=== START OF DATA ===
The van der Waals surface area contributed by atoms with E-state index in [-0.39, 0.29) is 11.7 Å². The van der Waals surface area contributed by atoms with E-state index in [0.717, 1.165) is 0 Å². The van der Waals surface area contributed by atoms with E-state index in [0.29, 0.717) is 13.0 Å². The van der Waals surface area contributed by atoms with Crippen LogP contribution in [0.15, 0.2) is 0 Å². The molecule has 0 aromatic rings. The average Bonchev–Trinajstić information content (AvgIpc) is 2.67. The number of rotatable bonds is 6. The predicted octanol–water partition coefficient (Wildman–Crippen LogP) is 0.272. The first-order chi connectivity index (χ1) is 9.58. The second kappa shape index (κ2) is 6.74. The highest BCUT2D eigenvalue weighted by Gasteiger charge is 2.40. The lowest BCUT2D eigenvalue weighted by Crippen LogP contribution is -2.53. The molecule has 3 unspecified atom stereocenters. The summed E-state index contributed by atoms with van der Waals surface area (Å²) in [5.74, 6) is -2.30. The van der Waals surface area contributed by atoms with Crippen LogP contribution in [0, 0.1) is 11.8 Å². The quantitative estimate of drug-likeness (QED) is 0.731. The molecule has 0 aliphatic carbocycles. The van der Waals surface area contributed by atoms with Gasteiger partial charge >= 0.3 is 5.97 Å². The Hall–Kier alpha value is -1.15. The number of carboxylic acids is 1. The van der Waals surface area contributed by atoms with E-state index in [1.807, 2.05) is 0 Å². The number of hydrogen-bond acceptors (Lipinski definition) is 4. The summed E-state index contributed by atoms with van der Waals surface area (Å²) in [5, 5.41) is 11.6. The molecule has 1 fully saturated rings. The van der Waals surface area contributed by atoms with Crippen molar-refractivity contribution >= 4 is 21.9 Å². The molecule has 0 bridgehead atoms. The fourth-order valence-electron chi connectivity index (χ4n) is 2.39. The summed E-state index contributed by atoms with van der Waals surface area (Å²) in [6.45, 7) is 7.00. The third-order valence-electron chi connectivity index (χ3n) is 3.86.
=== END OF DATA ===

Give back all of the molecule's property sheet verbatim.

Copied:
The van der Waals surface area contributed by atoms with E-state index in [-0.39, 0.29) is 11.7 Å². The van der Waals surface area contributed by atoms with E-state index in [0.717, 1.165) is 0 Å². The van der Waals surface area contributed by atoms with E-state index in [0.29, 0.717) is 13.0 Å². The van der Waals surface area contributed by atoms with Crippen LogP contribution in [0.15, 0.2) is 0 Å². The molecule has 0 aromatic rings. The average Bonchev–Trinajstić information content (AvgIpc) is 2.67. The number of rotatable bonds is 6. The predicted octanol–water partition coefficient (Wildman–Crippen LogP) is 0.272. The first-order chi connectivity index (χ1) is 9.58. The second kappa shape index (κ2) is 6.74. The highest BCUT2D eigenvalue weighted by Gasteiger charge is 2.40. The lowest BCUT2D eigenvalue weighted by Crippen LogP contribution is -2.53. The molecule has 3 unspecified atom stereocenters. The summed E-state index contributed by atoms with van der Waals surface area (Å²) in [5.74, 6) is -2.30. The van der Waals surface area contributed by atoms with Crippen LogP contribution in [0, 0.1) is 11.8 Å². The quantitative estimate of drug-likeness (QED) is 0.731. The molecule has 0 aliphatic carbocycles. The van der Waals surface area contributed by atoms with Gasteiger partial charge >= 0.3 is 5.97 Å². The Hall–Kier alpha value is -1.15. The number of carboxylic acids is 1. The van der Waals surface area contributed by atoms with E-state index in [1.807, 2.05) is 0 Å². The number of hydrogen-bond acceptors (Lipinski definition) is 4. The summed E-state index contributed by atoms with van der Waals surface area (Å²) in [5, 5.41) is 11.6. The molecule has 1 fully saturated rings. The van der Waals surface area contributed by atoms with Crippen molar-refractivity contribution >= 4 is 21.9 Å². The molecule has 0 bridgehead atoms. The fourth-order valence-electron chi connectivity index (χ4n) is 2.39. The summed E-state index contributed by atoms with van der Waals surface area (Å²) in [6.45, 7) is 7.00. The third-order valence-electron chi connectivity index (χ3n) is 3.86.